That would be a great one! I'd be tempted to go with the Mafac's so braking and shifting are mixed into the same backpedal motion.


Originally Posted by jjames1452 (Post 21547408)
Wow!!!

What an accomplishment!

I too have come to appreciate SA internally geared hubs. My winter bike and commuter is a two speed kickback.

Again, awesome!!

Thanks! I've been a big fan of SA hubs since the late 80's, I was only 15 then, but even at a young age I could see how cool they were :-)


Originally Posted by madpogue (Post 21547745)
I see one.

The pic with the ocean in the background? Thats writing on the yellow tape, the only cable on the bike is for the 3 speed shifter.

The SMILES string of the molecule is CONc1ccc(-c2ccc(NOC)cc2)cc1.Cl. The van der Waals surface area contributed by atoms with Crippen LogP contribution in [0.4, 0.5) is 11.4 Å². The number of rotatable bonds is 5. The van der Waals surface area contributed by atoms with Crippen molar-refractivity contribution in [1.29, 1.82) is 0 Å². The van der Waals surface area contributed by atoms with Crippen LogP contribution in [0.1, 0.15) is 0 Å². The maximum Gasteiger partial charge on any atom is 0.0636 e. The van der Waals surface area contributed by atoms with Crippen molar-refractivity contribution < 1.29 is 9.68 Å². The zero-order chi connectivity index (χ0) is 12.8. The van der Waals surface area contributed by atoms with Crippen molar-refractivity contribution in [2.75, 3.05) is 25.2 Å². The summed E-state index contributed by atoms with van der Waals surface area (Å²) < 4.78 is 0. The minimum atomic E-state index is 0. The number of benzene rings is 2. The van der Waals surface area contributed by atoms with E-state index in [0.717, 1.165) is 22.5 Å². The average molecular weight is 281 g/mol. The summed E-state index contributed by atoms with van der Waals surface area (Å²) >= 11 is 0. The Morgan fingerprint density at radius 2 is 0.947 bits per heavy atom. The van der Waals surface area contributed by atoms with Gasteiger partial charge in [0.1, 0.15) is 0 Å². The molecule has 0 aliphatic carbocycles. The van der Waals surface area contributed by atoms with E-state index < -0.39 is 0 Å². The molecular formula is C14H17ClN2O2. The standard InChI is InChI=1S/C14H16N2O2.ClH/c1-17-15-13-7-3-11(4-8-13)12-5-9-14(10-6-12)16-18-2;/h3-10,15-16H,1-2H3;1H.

Originally Posted by USAZorro (Post 21547940)
Wow!

I rode that distance in a day once when I was 20. Only about 3,500 feet of climbing that was involved on that ride - and was on a bike with 10 speeds. I was completely spent and very saddle sore at the end of it. My hat is off to you!

Thanks! All the time out of the saddle climbing did at least save my butt a bit.


Originally Posted by smontanaro (Post 21548329)
Very nice. What kind of training beforehand got you ready for 205 miles and 14k feet of climbing?